Freesteel Blog » The Politics of Green Policies

The Politics of Green Policies

Tuesday, April 20th, 2010 at 11:47 am Written by:

The first paragraph in the Green Party manifesto (the long version) says:

Life on Earth is under immense pressure. It is human activity, more than anything else, which is threatening the well-being of the environment on which we depend. Conventional politics has failed us because its values are fundamentally flawed.

We have a problem if talking about the future sounds unrealistic. The future is here today as much as the past is. Those houses they’re putting up across the road should stand for 50 years. There are children born today who will live to see the end of this century. Seen on this scale, the result of this general election will be but a minor statistic. But what effects will it leave behind?

Let me tell you about economics today. The people who make the most money out of it have the loudest voice. Remember the cabin crew strike from four weeks ago? There was an immense amount of coverage over a trivial pay dispute, breakdown in industrial relations, the profits of a favoured British corporation, the inconvenience of passengers who had to book tickets with other companies.

Then an invisible cloud drifted over from Iceland and grounded all the planes going into and out of this country. That put the whole thing into perspective. Life goes on, except for the hundreds of thousands of people stranded abroad who want to get home. (Isn’t it interesting no one talks about the people stranded at home who want to get away?)

The engineers who built the planes and the scientists who study the volcano say this is how it is. And we don’t expect them to invent a special metal coating that can be applied to jet engines to make them resistant to volcano dust.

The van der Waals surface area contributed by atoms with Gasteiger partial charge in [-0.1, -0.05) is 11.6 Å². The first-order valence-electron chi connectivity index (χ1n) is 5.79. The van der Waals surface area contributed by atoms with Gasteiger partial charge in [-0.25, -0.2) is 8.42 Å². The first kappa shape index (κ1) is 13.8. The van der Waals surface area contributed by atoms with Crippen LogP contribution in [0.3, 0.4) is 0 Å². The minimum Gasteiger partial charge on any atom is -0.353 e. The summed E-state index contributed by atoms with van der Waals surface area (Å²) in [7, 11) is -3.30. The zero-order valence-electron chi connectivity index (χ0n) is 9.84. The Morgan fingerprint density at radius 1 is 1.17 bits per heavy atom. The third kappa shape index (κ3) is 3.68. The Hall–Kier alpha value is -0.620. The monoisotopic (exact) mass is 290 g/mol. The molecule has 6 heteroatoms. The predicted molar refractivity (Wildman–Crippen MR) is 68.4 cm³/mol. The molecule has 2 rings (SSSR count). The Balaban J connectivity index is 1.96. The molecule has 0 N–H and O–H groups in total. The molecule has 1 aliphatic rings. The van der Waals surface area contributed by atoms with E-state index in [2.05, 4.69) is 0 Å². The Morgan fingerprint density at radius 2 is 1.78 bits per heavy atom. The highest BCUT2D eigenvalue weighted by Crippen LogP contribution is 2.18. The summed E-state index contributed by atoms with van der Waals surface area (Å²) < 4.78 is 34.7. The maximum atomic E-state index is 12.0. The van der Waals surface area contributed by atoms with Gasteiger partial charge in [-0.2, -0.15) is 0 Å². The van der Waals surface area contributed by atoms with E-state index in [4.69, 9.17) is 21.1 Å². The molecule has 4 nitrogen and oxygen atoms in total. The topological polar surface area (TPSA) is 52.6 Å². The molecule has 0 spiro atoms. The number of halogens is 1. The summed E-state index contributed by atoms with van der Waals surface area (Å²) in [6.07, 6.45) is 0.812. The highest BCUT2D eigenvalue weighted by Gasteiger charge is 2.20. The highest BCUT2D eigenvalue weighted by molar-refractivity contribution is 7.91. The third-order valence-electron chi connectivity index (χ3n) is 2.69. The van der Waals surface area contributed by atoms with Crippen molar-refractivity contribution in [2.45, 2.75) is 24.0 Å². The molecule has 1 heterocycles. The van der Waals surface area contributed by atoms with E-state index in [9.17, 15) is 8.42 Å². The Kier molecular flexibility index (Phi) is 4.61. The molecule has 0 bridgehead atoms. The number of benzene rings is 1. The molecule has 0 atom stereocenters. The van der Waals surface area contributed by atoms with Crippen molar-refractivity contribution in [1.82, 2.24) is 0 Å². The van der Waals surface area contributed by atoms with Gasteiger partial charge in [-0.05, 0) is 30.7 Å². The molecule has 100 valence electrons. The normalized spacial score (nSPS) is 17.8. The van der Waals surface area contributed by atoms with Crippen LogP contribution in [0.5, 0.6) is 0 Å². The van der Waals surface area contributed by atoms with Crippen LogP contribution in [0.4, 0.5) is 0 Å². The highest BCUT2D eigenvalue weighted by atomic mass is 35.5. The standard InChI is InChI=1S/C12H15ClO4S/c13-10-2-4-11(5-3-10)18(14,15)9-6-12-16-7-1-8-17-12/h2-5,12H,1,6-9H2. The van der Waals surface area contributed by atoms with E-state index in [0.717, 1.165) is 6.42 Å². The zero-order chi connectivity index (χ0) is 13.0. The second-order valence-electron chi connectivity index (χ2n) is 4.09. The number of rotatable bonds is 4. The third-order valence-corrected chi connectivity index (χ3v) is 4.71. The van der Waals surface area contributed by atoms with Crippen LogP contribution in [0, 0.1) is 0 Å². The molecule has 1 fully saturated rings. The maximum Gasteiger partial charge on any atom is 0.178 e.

So when scientists say global warming will do this and this and this, and we need to do that and that and don’t expect us to invent some new technology no one knows about to make the problem go away, why don’t we take them at their word?

Although this volcano began to be active last month, no one was predicting the later eruption on 14 April which caused all the disruption. If these hundreds of thousands of people stuck on the other side of the Channel knew this was going to happen, do you think most of them would have cancelled their tickets? Instead they’re waiting for the British navy to sail over and rescue them — if they can fit any passengers on-board between the multi-million pound Harrier jump jets and assault weaponry that don’t seem quite as useful as we imagined they were going to be.

A little more concern for the future can go a long way. But at the moment you can make a lot of money by not predicting the future and not responding to it, because the economy is not fair. This pattern is across the board, but we can see it most obviously in the financial system where the very people who drove the system to a crisis point are now wealthier than ever before. It’s not fair. As long as it remains unfair, it will never get better.

The ecological crises that are facing us are immensely powerful and predictable. If we do not respond to them appropriately, we will find ourselves in a place we never wanted to be. We need to think seriously about it. It’s not fair and it’s very dangerous that politicians who do not want to deal with it continue to have successful careers. Because if we get it wrong, it’s not going to be a matter of inconvenience of not being able to get home on time. There won’t be a place to get home to.

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